News features and technical articles about the evolution of aquaculture, one of the world’s fastest growing industries.

High-pressure processing offers varied applications

George J. Flick, Jr., Ph.D.

Expensive process has potential for value-added products

High-pressure processing
The new 10-ton HHP unit at Virginia Tech’s High-Pressure Processing Laboratory is now available to food processors and distributors to evaluate the technology.

High-pressure processing, also called high hydrostatic pressure (HHP) processing, has various applications with fish and shellfish products. The technology’s high pressures destroy or inactivate microbial cells in seafood to improve shelf life, quality, and food safety.

Fish protein gels

HHP can be used to produce new surimi products. In surimi processing, sarcoplasmic proteins are removed by thorough washing, since they do not form gels when heated. However, if sarcoplasmic proteins are pressurized at over 300 MPa, they coagulate and can be incorporated into surimi and related products.

Pressure-induced gels have a springy texture similar to that of prepared sausage. Studies using hydrocolloids such as gums, alginates, and carrageenans have showed differences due to the pressures, temperatures, and times under which the gels were produced.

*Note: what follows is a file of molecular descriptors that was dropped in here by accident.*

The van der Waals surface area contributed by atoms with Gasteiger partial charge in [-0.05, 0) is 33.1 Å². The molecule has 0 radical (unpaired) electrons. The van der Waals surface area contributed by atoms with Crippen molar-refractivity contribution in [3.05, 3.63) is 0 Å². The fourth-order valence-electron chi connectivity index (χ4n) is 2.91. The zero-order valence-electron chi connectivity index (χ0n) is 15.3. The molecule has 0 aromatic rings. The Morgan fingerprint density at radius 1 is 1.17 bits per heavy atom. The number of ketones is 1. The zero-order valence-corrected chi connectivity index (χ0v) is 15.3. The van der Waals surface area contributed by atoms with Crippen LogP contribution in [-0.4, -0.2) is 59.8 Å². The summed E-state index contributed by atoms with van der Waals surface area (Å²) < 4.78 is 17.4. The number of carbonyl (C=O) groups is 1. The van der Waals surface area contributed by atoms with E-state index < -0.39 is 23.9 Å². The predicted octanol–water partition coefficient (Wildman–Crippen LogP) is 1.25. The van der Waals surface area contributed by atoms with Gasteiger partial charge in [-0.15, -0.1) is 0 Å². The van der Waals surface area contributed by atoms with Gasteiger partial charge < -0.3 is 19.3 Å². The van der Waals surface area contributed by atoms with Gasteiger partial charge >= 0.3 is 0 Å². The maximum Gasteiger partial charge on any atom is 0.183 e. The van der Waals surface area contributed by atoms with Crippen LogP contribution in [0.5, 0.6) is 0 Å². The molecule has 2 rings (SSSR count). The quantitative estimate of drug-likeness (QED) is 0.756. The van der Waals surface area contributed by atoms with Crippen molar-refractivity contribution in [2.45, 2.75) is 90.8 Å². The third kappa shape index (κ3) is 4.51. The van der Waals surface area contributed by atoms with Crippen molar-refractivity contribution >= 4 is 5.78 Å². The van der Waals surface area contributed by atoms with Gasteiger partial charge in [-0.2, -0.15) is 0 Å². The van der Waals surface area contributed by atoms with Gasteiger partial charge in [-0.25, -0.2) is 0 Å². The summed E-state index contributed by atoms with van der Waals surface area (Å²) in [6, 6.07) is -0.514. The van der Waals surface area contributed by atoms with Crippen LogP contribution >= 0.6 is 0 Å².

When gels were produced under high pressure with moderate heating, they were very elastic and light, with high water-holding capacities. Gels produced under high pressure at cold temperatures possessed high puncture resistance, cohesiveness, and water holding capacities. In contrast, gels produced by heating at atmospheric pressure exhibited low cohesiveness, yellowness, lightness and high adhesiveness and hardness. The combination of pressure treatments and ingredients presents a new potential for surimi type products.

Muscle appearance, texture

When fish with red and white muscles are pressurized, the muscle tissue becomes opaque. The effect is similar to that of boiling or grilling with increasing pressures and holding times. Therefore, the fish obtains the characteristics of a cooked, rather than fresh, product.

This color change may not be perceived by consumers as desirable. Both red and white muscle tissues become lighter with increasing hydrostatic pressures. The redness in red-muscle fish decreases with increasing hydrostatic pressures. However, yellow color is not affected by pressure treatments.

Similar color effects have been observed when Alaska pollock surimi was pressurized to 500 MPa. There is a general hardening of the muscle tissue at 101 MPa. The upper limit for maintaining or enhancing tissue hardness is the application of 203 MPa for 10 minutes. Beyond this point, the tissue becomes softer. The hardening of fish muscle is not generally considered undesirable, but softening could be a problem for fish with soft muscle tissues.

Enzyme activity

High-pressure processing
Oyster processing is one of the leading uses of HHP technology. HHP provides a safer, preshucked product.